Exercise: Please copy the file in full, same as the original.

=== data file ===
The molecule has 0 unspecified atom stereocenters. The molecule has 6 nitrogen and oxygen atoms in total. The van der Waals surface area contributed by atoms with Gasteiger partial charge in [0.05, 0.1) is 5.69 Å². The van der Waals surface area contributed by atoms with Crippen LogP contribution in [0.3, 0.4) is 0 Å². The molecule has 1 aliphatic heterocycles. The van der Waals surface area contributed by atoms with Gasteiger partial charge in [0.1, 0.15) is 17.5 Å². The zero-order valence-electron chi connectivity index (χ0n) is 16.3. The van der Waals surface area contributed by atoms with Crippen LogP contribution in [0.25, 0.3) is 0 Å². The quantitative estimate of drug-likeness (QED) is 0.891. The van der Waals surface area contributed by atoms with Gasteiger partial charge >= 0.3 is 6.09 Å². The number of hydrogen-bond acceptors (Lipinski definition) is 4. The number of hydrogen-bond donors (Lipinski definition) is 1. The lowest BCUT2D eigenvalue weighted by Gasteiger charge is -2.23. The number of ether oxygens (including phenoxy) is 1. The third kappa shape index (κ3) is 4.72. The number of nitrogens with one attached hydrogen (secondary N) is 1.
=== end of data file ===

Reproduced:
The molecule has 0 unspecified atom stereocenters. The molecule has 6 nitrogen and oxygen atoms in total. The van der Waals surface area contributed by atoms with Gasteiger partial charge in [0.05, 0.1) is 5.69 Å². The van der Waals surface area contributed by atoms with Crippen LogP contribution in [0.3, 0.4) is 0 Å². The molecule has 1 aliphatic heterocycles. The van der Waals surface area contributed by atoms with Gasteiger partial charge in [0.1, 0.15) is 17.5 Å². The zero-order valence-electron chi connectivity index (χ0n) is 16.3. The van der Waals surface area contributed by atoms with Crippen LogP contribution in [0.25, 0.3) is 0 Å². The quantitative estimate of drug-likeness (QED) is 0.891. The van der Waals surface area contributed by atoms with Gasteiger partial charge >= 0.3 is 6.09 Å². The number of hydrogen-bond acceptors (Lipinski definition) is 4. The number of hydrogen-bond donors (Lipinski definition) is 1. The lowest BCUT2D eigenvalue weighted by Gasteiger charge is -2.23. The number of ether oxygens (including phenoxy) is 1. The third kappa shape index (κ3) is 4.72. The number of nitrogens with one attached hydrogen (secondary N) is 1.